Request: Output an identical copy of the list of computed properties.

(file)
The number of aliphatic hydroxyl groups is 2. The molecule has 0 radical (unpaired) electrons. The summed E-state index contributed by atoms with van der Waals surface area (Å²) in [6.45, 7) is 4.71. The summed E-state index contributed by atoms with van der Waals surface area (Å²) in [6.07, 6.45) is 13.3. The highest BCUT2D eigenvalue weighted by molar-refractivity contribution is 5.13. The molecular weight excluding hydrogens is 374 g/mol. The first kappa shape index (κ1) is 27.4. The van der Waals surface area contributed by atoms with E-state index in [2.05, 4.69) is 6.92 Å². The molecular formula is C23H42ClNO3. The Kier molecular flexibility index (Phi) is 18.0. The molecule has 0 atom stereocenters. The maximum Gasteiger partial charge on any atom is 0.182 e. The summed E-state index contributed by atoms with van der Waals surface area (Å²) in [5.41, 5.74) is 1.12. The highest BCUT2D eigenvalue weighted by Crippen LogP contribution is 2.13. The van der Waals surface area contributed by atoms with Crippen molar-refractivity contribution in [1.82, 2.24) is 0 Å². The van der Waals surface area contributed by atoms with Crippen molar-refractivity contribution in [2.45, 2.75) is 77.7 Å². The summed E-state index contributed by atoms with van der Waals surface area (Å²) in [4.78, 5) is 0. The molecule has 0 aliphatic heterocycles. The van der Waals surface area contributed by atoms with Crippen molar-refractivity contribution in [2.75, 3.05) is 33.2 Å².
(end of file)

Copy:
The number of aliphatic hydroxyl groups is 2. The molecule has 0 radical (unpaired) electrons. The summed E-state index contributed by atoms with van der Waals surface area (Å²) in [6.45, 7) is 4.71. The summed E-state index contributed by atoms with van der Waals surface area (Å²) in [6.07, 6.45) is 13.3. The highest BCUT2D eigenvalue weighted by molar-refractivity contribution is 5.13. The molecular weight excluding hydrogens is 374 g/mol. The first kappa shape index (κ1) is 27.4. The van der Waals surface area contributed by atoms with E-state index in [2.05, 4.69) is 6.92 Å². The molecular formula is C23H42ClNO3. The Kier molecular flexibility index (Phi) is 18.0. The molecule has 0 atom stereocenters. The maximum Gasteiger partial charge on any atom is 0.182 e. The summed E-state index contributed by atoms with van der Waals surface area (Å²) in [5.41, 5.74) is 1.12. The highest BCUT2D eigenvalue weighted by Crippen LogP contribution is 2.13. The van der Waals surface area contributed by atoms with Crippen molar-refractivity contribution in [1.82, 2.24) is 0 Å². The van der Waals surface area contributed by atoms with Crippen molar-refractivity contribution in [2.45, 2.75) is 77.7 Å². The summed E-state index contributed by atoms with van der Waals surface area (Å²) in [4.78, 5) is 0. The molecule has 0 aliphatic heterocycles. The van der Waals surface area contributed by atoms with Crippen molar-refractivity contribution in [2.75, 3.05) is 33.2 Å².